We, as people involved in software development, are always excited by
new tools in the same way a child is thrilled by a new toy (you’ve heard
of the recent diatribe on front-end automation tools, haven’t you?). We
are so intrigued by new toys that sometimes we use, and even develop,
tools that don’t resolve a real issue. Well, RWD isn’t like a new toy
that everybody loves to play with, without a good reason. It’s a
methodology that helps us solve real problems: adapting a website for a
great variety of screens. However, as many (all?) things in life, it
isn’t perfect and has some limitations.
One of the most important open issues is serving content images for an almost infinite range of devices, trying to serve the version that better suits the specific device currently visiting our website. For those of you who don’t know what content images are, they are the images part of the content. Therefore, they should be shown using the <img> tag and not a CSS rule such as background-image. So far, three main proposals were made, discussed, rejected, and even resurrected (as the picture element). The proposals are: the srcset attribute, the picture element, and the src-n attribute. All of them tried to cover the wider range of use cases possible but, unfortunately for us, none of them have been completely welcomed by all the actors involved. At the time of this writing, it seems that <picture> will be the way to go due to the positive comments on the revamped proposal by representatives of the main browsers.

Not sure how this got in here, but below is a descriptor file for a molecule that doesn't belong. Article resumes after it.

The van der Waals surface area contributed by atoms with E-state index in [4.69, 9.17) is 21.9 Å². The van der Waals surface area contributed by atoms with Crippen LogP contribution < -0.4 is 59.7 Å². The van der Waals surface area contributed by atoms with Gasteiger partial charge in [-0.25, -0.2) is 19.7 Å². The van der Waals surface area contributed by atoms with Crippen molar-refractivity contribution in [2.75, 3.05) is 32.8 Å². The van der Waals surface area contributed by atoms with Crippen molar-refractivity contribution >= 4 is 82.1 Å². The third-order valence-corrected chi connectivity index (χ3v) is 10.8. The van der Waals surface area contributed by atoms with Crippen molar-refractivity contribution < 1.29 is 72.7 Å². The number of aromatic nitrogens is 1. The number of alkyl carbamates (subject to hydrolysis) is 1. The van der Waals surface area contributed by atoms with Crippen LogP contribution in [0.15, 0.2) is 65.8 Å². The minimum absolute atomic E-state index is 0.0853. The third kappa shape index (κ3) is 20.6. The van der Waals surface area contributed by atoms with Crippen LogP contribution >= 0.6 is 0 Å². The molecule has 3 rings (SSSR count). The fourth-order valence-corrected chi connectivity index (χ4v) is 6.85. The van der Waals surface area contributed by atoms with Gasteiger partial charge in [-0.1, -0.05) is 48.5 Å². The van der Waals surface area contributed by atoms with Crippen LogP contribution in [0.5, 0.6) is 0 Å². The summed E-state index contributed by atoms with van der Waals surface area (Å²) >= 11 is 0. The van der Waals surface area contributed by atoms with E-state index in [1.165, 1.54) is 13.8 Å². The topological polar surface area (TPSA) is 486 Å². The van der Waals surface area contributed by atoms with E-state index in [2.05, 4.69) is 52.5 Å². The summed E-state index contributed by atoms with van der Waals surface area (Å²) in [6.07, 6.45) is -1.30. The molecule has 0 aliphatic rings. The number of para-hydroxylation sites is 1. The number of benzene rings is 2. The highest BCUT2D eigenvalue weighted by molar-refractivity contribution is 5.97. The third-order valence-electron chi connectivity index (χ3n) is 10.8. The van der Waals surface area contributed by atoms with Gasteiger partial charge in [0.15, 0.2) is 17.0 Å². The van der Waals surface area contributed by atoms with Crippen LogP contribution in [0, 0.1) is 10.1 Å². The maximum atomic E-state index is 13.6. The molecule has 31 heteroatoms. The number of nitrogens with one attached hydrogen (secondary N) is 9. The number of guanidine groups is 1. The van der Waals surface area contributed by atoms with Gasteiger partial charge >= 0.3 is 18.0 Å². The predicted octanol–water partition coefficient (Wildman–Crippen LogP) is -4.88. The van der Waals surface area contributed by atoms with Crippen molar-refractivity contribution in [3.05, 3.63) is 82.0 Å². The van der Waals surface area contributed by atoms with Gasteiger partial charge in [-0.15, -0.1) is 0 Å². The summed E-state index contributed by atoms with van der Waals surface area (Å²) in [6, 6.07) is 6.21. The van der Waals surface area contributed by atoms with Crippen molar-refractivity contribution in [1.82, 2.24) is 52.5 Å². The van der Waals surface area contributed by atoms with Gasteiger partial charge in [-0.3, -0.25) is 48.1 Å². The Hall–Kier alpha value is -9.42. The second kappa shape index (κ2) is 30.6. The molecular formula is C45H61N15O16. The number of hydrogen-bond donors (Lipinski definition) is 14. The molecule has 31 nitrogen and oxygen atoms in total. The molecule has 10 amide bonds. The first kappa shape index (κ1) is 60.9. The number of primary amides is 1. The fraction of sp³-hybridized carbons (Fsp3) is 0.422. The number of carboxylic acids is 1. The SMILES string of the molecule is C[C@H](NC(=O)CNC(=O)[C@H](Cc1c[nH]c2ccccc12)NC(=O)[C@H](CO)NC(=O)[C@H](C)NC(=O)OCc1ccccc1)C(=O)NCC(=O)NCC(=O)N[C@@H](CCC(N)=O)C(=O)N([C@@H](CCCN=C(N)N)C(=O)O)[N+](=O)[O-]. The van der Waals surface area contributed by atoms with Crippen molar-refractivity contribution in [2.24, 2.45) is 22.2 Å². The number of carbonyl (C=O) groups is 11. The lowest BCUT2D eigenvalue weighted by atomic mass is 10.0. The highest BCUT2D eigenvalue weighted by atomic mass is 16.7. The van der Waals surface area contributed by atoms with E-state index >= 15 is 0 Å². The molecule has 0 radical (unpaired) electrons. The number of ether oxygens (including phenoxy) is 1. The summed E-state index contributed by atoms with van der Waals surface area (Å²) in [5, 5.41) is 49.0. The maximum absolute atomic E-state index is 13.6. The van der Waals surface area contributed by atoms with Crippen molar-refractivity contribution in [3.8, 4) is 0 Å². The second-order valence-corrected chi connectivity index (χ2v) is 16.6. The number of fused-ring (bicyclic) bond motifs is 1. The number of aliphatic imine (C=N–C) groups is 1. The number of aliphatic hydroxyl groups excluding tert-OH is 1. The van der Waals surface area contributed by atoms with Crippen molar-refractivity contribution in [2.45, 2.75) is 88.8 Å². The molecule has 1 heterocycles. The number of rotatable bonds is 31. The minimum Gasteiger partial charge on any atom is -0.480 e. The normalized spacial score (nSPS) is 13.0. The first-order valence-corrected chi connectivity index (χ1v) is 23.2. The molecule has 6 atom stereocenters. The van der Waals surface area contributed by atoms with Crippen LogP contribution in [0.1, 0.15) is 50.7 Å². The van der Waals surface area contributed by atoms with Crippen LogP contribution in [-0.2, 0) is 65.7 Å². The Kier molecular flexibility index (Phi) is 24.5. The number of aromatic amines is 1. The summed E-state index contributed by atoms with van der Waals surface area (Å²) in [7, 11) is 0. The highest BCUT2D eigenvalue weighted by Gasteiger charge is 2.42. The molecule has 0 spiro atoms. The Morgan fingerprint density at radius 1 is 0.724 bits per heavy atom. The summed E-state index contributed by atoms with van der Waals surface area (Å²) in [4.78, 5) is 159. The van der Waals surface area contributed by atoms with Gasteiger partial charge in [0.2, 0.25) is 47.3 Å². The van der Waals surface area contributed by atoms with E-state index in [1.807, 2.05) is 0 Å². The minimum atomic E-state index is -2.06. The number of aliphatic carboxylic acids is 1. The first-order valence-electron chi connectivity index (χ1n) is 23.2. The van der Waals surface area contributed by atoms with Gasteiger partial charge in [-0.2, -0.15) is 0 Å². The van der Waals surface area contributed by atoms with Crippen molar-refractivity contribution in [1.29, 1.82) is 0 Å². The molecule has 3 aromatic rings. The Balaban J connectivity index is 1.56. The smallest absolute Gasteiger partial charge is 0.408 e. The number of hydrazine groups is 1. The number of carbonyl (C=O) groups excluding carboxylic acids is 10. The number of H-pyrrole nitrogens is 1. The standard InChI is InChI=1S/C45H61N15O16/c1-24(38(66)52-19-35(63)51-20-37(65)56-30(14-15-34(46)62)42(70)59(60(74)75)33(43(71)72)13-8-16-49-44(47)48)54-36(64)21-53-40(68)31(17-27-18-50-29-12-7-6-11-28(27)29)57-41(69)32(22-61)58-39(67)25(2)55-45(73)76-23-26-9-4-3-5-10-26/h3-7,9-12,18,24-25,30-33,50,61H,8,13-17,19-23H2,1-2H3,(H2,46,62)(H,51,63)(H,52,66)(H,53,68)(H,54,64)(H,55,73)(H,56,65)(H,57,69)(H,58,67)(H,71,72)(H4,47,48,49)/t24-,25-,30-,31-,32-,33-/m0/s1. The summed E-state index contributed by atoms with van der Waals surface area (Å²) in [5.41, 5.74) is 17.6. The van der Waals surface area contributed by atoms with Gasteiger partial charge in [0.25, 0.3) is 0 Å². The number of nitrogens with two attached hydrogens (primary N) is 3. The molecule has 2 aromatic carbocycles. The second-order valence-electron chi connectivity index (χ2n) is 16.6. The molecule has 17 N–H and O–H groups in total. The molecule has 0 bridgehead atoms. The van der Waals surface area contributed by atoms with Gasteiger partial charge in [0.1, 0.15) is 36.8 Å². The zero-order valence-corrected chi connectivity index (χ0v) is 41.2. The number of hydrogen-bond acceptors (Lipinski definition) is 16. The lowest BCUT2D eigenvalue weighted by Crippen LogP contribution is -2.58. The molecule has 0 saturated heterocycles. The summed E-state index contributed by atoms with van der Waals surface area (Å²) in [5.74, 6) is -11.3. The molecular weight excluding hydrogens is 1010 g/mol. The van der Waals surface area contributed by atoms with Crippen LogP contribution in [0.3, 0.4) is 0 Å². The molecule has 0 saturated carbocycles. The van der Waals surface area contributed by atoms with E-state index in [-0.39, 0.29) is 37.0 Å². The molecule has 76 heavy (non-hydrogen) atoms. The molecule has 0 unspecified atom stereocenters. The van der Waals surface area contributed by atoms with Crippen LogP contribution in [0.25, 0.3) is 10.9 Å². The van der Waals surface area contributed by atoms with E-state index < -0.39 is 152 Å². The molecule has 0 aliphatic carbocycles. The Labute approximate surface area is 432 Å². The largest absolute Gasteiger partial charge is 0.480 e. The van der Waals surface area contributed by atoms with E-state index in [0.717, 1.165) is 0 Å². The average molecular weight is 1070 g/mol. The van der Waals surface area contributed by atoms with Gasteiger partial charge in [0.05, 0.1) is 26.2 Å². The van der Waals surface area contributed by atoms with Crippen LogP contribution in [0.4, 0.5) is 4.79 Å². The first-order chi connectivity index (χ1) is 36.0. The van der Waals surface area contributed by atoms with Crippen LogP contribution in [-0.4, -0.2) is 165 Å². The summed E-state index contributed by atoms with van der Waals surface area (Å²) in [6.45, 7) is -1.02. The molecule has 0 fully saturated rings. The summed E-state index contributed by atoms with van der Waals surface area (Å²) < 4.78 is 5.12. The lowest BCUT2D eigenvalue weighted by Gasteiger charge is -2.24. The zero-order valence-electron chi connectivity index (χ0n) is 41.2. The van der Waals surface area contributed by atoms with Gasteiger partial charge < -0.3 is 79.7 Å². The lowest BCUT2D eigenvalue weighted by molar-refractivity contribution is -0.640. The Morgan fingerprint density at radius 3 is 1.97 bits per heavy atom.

Considering that based on the latest statistics of HTTPArchive.org, images constitute about the 62% of the total weight of web page, you can easily understand that solving the problem of content images is a primary issue, and the sooner we arrive to a solution, the better. In fact, an improvement in how and what images are served will lead to faster loading of websites, which in turn will lead to an improvement of the experience of the websites’ users.